Everyone needs insurance. No matter who you are, where you live, or how much money you have, you need to protect the health and welfare of your family. But how do you do this? How do people get the coverage they need? Should they buy it on their own or as part of a group?

Traditionally, people obtain this coverage through their employer, hence the term “Group Benefits”. The advantage is employees pay lower premiums and, in some cases, receive better coverage than if they purchase insurance on their own. In return, employers can use their benefits package to attract and retain quality employees.

For decades, group benefits covered most Americans and worked very well. Brokers and employers provided comprehensive, affordable plans, and employees remained productive and loyal to their employers. 

Group benefits are evolving

But times are changing. Health care reforms are enabling people to get their benefits coverage from different places – associations, public and private exchanges, and online broker web sites. People are even buying insurance directly from insurance companies at group rates.

This evolution in the delivery of benefits coverage reflects the growth of smaller companies, changing work/life balance, alternate employment arrangements, and family dynamics. People are becoming smarter about their benefits choices and need sophisticated solutions to meet their complex needs.

In spite of these new delivery methods, group benefits will remain vital, as most people will continue to get coverage from their employer. But brokers, employers, and insurance carriers must continue to adapt, creating new products and services, and effectively managing costs. 

What is covered?

While many people think of group benefits plans as being strictly about medical coverage, there’s many more types of insurance to consider; DentalDisabilityLifeVision, and Supplemental Health plans are also critical to providing for the health and welfare of employees and their families. 

As you think about which plans to offer, consider the following key issues:

  • With the uncertainty of healthcare reform, look for ways to enhance traditional plans and package them with newer products like Critical IllnessHospital IndemnityAccident, and Cancer.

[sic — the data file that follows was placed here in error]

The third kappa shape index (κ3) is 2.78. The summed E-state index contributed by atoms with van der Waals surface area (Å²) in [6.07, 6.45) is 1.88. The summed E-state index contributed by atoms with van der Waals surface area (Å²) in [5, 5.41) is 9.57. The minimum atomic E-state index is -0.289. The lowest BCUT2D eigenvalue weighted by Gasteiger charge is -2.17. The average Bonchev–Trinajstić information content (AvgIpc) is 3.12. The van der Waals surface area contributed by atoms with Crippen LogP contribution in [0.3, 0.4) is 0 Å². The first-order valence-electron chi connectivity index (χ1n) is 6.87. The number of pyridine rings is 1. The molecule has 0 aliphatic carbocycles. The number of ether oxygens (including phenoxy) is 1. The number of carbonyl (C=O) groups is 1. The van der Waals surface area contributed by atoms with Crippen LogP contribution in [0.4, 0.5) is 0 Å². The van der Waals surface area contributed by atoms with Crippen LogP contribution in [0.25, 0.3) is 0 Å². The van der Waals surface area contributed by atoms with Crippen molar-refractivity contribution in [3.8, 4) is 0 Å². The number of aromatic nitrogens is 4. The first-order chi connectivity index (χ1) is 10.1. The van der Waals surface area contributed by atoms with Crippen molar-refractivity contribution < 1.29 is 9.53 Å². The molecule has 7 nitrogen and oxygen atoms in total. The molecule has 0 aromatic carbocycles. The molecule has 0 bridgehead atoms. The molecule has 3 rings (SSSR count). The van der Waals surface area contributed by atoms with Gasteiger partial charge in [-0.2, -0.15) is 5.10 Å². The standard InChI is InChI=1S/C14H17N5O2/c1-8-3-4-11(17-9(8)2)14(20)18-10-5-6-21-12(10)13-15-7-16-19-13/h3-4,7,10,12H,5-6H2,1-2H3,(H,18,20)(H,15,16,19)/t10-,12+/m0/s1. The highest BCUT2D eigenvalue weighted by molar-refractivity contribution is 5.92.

• A large dental network, efficient disability claims management, and lump sum payments for critical illnesses are attractive features to both employers and employees, and can drive participation in plans.
  • Voluntary Benefits, Section 125 plans, absence management plans, tax-leveraged benefits, employee assistance programs, and ASO plans are all innovative ways to help employers provide valuable services at a reasonable cost.

Why choose Guardian for employee benefits?

We’re committed to working with brokers and employers to identify employer needs and create comprehensive solutions. By choosing Guardian, you’ll be working with an industry leader in providing non-medical group insurance plans and coverages to employers of all sizes.

We offer comprehensive plans, flexible services, and multi-product discounts, giving you options for designing a successful benefits program. We’ll help you sort through challenges, define group benefits strategies, and implement tactics to get results. In fact, employers ranked Guardian 9 out of 10 on responsiveness, knowledge and courtesy1.


Our secure website, Guardian Anytime, gives you 24/7 access to transactions and important information such as eligibility, payment history, forms, benefits summaries, and commissions.

What to do next?

Now that you have a better understanding of group benefits, and Guardian’s expertise, take a closer look at our products and how we can help you. Whether you’re a broker, employer, or individual, Guardian can help you put together the right plan to meet your needs now and in the future.



Guardian Internal Reporting, 2016.

Group Insurance coverages are underwritten and issued by The Guardian Life Insurance Company of America, New York, NY.  Products are not available in all states.  Policy limitations and exclusions apply.  Optional riders and/or features may incur additional costs.  Plan documents are the final arbiter of coverage.

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